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First off today, Google as well as the publishers and authors who sued it, are getting extra time to reform their settlement. Publishers and the Author’s Guild sued Google over their Google Book Search project and initially hashed out a settlement that would have allowed the giant to scan, display and sell copies of out-of-print but in-copyright works provided a portion of the revenue was paid to the authors and publishers.
That settlement, however, was stopped short after the Department of Justice raised antitrust issues with it and the two sides had until yesterday to come up with a new settlement proposal. However, that deadline has been pushed back to this Friday.
Once again, I’ll report on the details of the new settlement proposal once they become available.
Next up today, even though the Web is still talking about Rupert Murdoch’s plan to remove his sites from Google and begin charging for his content, which includes the New York Post, the Wall Street Journal and many papers in both the UK and Australia, another quip from the same interview is also drawing some fire.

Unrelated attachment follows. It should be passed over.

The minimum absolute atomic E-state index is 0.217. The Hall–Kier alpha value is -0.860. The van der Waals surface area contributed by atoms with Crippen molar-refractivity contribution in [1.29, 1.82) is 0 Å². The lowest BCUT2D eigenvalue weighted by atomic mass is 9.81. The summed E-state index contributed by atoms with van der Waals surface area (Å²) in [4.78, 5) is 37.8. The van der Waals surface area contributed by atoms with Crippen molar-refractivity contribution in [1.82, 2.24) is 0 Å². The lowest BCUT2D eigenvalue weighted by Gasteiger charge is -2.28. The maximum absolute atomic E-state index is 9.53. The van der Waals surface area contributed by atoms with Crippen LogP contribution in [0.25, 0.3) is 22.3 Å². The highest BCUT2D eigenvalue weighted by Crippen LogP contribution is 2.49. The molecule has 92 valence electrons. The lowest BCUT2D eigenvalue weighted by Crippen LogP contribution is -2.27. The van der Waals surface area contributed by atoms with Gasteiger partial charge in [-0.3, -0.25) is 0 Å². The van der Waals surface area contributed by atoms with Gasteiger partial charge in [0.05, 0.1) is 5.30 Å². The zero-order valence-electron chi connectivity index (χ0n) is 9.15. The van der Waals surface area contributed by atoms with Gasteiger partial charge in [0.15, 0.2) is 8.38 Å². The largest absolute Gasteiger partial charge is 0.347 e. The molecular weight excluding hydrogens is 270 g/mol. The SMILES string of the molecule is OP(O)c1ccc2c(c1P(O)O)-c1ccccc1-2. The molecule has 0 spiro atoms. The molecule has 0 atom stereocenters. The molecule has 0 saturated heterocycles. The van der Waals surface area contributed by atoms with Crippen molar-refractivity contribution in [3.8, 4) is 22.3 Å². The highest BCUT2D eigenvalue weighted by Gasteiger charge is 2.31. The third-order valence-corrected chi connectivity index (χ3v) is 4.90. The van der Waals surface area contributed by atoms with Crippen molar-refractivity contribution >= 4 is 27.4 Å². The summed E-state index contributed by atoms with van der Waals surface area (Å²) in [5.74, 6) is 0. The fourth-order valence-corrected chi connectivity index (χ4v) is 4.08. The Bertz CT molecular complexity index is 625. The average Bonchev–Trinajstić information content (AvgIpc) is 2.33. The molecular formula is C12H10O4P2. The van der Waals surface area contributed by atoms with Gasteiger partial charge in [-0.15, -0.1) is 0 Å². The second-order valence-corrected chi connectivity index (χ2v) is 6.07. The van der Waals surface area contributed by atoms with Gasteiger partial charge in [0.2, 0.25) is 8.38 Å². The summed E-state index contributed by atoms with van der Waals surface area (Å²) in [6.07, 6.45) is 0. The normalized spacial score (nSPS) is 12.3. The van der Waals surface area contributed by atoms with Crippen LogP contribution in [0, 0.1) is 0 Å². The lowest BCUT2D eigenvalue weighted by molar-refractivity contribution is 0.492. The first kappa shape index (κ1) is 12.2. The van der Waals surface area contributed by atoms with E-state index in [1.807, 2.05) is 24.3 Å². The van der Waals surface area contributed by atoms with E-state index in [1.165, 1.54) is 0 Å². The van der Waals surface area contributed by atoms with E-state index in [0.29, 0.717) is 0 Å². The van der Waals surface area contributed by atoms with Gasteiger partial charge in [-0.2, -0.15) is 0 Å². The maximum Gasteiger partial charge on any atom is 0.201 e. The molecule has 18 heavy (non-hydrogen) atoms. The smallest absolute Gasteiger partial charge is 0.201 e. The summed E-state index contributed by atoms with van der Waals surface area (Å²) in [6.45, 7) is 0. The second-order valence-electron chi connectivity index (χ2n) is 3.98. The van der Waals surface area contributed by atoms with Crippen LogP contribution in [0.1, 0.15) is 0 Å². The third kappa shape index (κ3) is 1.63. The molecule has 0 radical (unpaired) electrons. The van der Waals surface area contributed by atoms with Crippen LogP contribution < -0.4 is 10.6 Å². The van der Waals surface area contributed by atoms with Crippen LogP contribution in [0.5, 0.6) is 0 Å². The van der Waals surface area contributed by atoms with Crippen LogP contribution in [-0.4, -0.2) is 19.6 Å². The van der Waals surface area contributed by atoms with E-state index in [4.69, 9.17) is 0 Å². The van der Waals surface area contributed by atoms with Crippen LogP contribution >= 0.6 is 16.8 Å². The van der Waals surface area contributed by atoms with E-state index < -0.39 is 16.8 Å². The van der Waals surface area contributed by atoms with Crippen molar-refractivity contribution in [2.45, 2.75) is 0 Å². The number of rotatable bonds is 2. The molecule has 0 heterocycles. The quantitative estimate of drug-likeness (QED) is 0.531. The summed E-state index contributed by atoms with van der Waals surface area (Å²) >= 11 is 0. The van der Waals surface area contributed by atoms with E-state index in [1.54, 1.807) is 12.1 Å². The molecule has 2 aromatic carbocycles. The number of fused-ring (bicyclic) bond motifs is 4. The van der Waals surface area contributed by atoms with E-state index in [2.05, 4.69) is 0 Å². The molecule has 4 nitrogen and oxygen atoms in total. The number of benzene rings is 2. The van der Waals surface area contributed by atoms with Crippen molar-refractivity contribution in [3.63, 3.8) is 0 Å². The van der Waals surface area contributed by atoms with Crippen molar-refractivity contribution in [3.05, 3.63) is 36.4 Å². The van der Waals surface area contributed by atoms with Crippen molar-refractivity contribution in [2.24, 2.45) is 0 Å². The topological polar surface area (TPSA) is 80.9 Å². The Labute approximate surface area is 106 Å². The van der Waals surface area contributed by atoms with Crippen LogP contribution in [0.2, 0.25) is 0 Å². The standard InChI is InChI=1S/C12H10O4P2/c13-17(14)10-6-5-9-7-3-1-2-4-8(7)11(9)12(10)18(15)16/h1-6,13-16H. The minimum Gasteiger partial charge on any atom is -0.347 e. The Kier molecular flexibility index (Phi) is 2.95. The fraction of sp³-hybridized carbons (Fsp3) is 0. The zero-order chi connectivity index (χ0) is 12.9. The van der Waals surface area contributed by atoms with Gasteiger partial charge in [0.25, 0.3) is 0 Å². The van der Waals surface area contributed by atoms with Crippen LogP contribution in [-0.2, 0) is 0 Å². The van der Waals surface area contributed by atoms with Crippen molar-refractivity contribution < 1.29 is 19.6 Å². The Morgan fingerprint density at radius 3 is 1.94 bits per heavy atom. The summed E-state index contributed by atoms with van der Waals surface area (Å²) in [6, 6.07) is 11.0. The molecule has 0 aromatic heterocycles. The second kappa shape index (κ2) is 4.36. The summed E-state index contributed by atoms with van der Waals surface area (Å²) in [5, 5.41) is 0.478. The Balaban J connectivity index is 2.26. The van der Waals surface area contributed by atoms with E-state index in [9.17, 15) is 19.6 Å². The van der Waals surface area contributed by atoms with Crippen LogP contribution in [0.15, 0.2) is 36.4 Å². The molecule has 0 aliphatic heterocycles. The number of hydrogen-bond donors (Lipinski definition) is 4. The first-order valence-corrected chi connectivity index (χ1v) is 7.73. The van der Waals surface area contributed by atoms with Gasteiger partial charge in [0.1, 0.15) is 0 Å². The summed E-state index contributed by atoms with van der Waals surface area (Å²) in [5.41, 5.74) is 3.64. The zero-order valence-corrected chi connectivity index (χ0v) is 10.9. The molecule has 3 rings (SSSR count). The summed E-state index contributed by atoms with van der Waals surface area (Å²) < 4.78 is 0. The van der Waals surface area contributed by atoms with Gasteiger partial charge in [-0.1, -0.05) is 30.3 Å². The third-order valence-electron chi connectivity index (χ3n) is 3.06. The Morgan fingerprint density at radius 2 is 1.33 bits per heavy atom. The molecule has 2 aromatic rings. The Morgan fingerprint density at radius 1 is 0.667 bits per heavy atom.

In the interview, which he had famously said fair use could be overturned with the right court case and that Google was stealing their content, he also threatened to sue the BBC.
That quote came after the interviewer, who was doing a report for Australia’s Sky News, asked how Murdoch planned to compete with the BBC and other free news outlets if he was charging. He then said that he felt most of their content was just taken from the newspapers and said he had plans to sue them.
This is rapidly becoming one of the most talked about and most memorable interviews by Murdoch in quite some time, this from a man known for big words and grand statements.
Finally today, if you ever wondered who owns the exclusive copyright to the words “bow wow wow, yippie yo, yippie yea”, well, now you do.
The 6th Circuit Court of Appeals issued a ruling saying that George Clinton, who famously used the line in his 1982 “Atomic Dog” sued, through a proxy, the band Public Announcement, who used the line in its 1998 song “D.O.G. in Me”.
The Appeals Court ruling upholds a lower court ruling. There is no word if Public Announcement or their label, Universial, will appeal the $98,000 judgment to the Supreme Court.
That’s it for the three count today. We will be back tomorrow with three more copyright links. If you have a link that you want to suggest a link for the column or have any proposals to make it better. Feel free to leave a comment or send me an email. I hope to hear from you.
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